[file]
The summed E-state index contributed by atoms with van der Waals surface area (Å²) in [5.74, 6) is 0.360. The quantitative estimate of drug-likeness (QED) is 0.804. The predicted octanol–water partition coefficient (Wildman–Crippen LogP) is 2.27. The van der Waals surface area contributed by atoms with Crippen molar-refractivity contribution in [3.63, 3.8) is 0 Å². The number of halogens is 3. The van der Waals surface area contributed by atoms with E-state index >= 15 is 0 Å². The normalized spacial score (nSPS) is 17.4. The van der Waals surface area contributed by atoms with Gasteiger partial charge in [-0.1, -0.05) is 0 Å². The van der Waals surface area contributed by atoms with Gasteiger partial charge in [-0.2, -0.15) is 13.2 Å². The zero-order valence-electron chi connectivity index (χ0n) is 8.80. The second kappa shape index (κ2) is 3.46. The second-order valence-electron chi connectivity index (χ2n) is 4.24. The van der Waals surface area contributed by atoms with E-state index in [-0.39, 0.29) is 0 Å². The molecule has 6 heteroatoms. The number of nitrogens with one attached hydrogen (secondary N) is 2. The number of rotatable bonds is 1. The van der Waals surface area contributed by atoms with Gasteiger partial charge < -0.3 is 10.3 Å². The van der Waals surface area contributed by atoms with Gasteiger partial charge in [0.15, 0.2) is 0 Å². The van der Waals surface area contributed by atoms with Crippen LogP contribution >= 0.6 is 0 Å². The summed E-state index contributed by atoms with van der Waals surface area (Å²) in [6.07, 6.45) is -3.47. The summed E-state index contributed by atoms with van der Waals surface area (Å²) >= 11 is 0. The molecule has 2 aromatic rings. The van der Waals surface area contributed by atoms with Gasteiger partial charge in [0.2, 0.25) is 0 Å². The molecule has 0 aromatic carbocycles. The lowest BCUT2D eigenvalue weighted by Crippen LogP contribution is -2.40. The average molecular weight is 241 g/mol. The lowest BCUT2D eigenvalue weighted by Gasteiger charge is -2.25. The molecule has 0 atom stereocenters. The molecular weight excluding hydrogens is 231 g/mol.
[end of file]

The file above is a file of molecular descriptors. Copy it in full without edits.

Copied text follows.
The summed E-state index contributed by atoms with van der Waals surface area (Å²) in [5.74, 6) is 0.360. The quantitative estimate of drug-likeness (QED) is 0.804. The predicted octanol–water partition coefficient (Wildman–Crippen LogP) is 2.27. The van der Waals surface area contributed by atoms with Crippen molar-refractivity contribution in [3.63, 3.8) is 0 Å². The number of halogens is 3. The van der Waals surface area contributed by atoms with E-state index >= 15 is 0 Å². The normalized spacial score (nSPS) is 17.4. The van der Waals surface area contributed by atoms with Gasteiger partial charge in [-0.1, -0.05) is 0 Å². The van der Waals surface area contributed by atoms with Gasteiger partial charge in [-0.2, -0.15) is 13.2 Å². The zero-order valence-electron chi connectivity index (χ0n) is 8.80. The second kappa shape index (κ2) is 3.46. The second-order valence-electron chi connectivity index (χ2n) is 4.24. The van der Waals surface area contributed by atoms with E-state index in [-0.39, 0.29) is 0 Å². The molecule has 6 heteroatoms. The number of nitrogens with one attached hydrogen (secondary N) is 2. The number of rotatable bonds is 1. The van der Waals surface area contributed by atoms with Gasteiger partial charge < -0.3 is 10.3 Å². The van der Waals surface area contributed by atoms with Gasteiger partial charge in [0.15, 0.2) is 0 Å². The van der Waals surface area contributed by atoms with Crippen LogP contribution >= 0.6 is 0 Å². The summed E-state index contributed by atoms with van der Waals surface area (Å²) in [6.07, 6.45) is -3.47. The summed E-state index contributed by atoms with van der Waals surface area (Å²) >= 11 is 0. The molecule has 2 aromatic rings. The van der Waals surface area contributed by atoms with Gasteiger partial charge in [0.2, 0.25) is 0 Å². The molecule has 0 aromatic carbocycles. The lowest BCUT2D eigenvalue weighted by Crippen LogP contribution is -2.40. The average molecular weight is 241 g/mol. The lowest BCUT2D eigenvalue weighted by Gasteiger charge is -2.25. The molecule has 0 atom stereocenters. The molecular weight excluding hydrogens is 231 g/mol.